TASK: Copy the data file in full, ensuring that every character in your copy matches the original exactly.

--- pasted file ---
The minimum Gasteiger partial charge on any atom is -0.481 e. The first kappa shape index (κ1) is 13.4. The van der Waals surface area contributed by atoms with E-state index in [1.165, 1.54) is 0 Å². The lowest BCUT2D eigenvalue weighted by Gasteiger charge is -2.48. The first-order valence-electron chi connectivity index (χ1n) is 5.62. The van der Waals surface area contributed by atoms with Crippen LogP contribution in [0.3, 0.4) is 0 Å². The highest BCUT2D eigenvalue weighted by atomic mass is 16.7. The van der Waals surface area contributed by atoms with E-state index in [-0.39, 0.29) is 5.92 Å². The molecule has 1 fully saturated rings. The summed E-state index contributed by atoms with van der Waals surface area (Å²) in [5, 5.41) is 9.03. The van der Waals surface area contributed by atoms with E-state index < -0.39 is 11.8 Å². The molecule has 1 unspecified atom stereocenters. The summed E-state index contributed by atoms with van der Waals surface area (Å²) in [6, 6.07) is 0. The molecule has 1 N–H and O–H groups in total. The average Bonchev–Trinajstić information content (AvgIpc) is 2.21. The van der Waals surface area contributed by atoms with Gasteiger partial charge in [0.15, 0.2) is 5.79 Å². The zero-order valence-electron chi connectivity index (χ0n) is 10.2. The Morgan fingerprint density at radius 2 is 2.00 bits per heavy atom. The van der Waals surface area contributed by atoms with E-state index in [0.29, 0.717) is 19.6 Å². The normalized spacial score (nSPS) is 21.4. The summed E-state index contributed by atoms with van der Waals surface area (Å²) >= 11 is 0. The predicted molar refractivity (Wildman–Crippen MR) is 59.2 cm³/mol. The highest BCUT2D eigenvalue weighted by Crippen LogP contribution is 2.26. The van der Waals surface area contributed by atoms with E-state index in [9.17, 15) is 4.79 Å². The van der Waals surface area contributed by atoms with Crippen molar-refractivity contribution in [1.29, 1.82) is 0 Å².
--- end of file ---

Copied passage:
The minimum Gasteiger partial charge on any atom is -0.481 e. The first kappa shape index (κ1) is 13.4. The van der Waals surface area contributed by atoms with E-state index in [1.165, 1.54) is 0 Å². The lowest BCUT2D eigenvalue weighted by Gasteiger charge is -2.48. The first-order valence-electron chi connectivity index (χ1n) is 5.62. The van der Waals surface area contributed by atoms with Crippen LogP contribution in [0.3, 0.4) is 0 Å². The highest BCUT2D eigenvalue weighted by atomic mass is 16.7. The van der Waals surface area contributed by atoms with E-state index in [-0.39, 0.29) is 5.92 Å². The molecule has 1 fully saturated rings. The summed E-state index contributed by atoms with van der Waals surface area (Å²) in [5, 5.41) is 9.03. The van der Waals surface area contributed by atoms with E-state index < -0.39 is 11.8 Å². The molecule has 1 unspecified atom stereocenters. The summed E-state index contributed by atoms with van der Waals surface area (Å²) in [6, 6.07) is 0. The molecule has 1 N–H and O–H groups in total. The average Bonchev–Trinajstić information content (AvgIpc) is 2.21. The van der Waals surface area contributed by atoms with Gasteiger partial charge in [0.15, 0.2) is 5.79 Å². The zero-order valence-electron chi connectivity index (χ0n) is 10.2. The Morgan fingerprint density at radius 2 is 2.00 bits per heavy atom. The van der Waals surface area contributed by atoms with E-state index in [0.29, 0.717) is 19.6 Å². The normalized spacial score (nSPS) is 21.4. The summed E-state index contributed by atoms with van der Waals surface area (Å²) >= 11 is 0. The predicted molar refractivity (Wildman–Crippen MR) is 59.2 cm³/mol. The highest BCUT2D eigenvalue weighted by Crippen LogP contribution is 2.26. The van der Waals surface area contributed by atoms with E-state index in [9.17, 15) is 4.79 Å². The van der Waals surface area contributed by atoms with Crippen molar-refractivity contribution in [1.29, 1.82) is 0 Å².